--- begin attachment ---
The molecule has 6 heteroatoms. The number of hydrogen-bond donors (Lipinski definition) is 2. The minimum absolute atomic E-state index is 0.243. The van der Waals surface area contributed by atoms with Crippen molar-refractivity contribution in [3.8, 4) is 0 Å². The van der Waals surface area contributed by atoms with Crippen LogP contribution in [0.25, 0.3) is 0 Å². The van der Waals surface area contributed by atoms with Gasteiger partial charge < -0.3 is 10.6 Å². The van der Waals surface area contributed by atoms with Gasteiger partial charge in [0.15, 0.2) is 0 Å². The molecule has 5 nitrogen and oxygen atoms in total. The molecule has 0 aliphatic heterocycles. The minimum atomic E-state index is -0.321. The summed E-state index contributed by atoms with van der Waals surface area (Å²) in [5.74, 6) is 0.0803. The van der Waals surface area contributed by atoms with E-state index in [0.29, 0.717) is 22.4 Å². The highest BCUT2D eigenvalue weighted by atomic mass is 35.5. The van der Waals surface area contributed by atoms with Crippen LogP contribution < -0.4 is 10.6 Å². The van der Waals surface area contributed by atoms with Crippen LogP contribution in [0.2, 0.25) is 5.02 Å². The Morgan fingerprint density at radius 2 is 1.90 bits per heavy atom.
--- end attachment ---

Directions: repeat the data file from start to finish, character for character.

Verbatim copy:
The molecule has 6 heteroatoms. The number of hydrogen-bond donors (Lipinski definition) is 2. The minimum absolute atomic E-state index is 0.243. The van der Waals surface area contributed by atoms with Crippen molar-refractivity contribution in [3.8, 4) is 0 Å². The van der Waals surface area contributed by atoms with Crippen LogP contribution in [0.25, 0.3) is 0 Å². The van der Waals surface area contributed by atoms with Gasteiger partial charge < -0.3 is 10.6 Å². The van der Waals surface area contributed by atoms with Gasteiger partial charge in [0.15, 0.2) is 0 Å². The molecule has 5 nitrogen and oxygen atoms in total. The molecule has 0 aliphatic heterocycles. The minimum atomic E-state index is -0.321. The summed E-state index contributed by atoms with van der Waals surface area (Å²) in [5.74, 6) is 0.0803. The van der Waals surface area contributed by atoms with E-state index in [0.29, 0.717) is 22.4 Å². The highest BCUT2D eigenvalue weighted by atomic mass is 35.5. The van der Waals surface area contributed by atoms with Crippen LogP contribution < -0.4 is 10.6 Å². The van der Waals surface area contributed by atoms with Crippen LogP contribution in [0.2, 0.25) is 5.02 Å². The Morgan fingerprint density at radius 2 is 1.90 bits per heavy atom.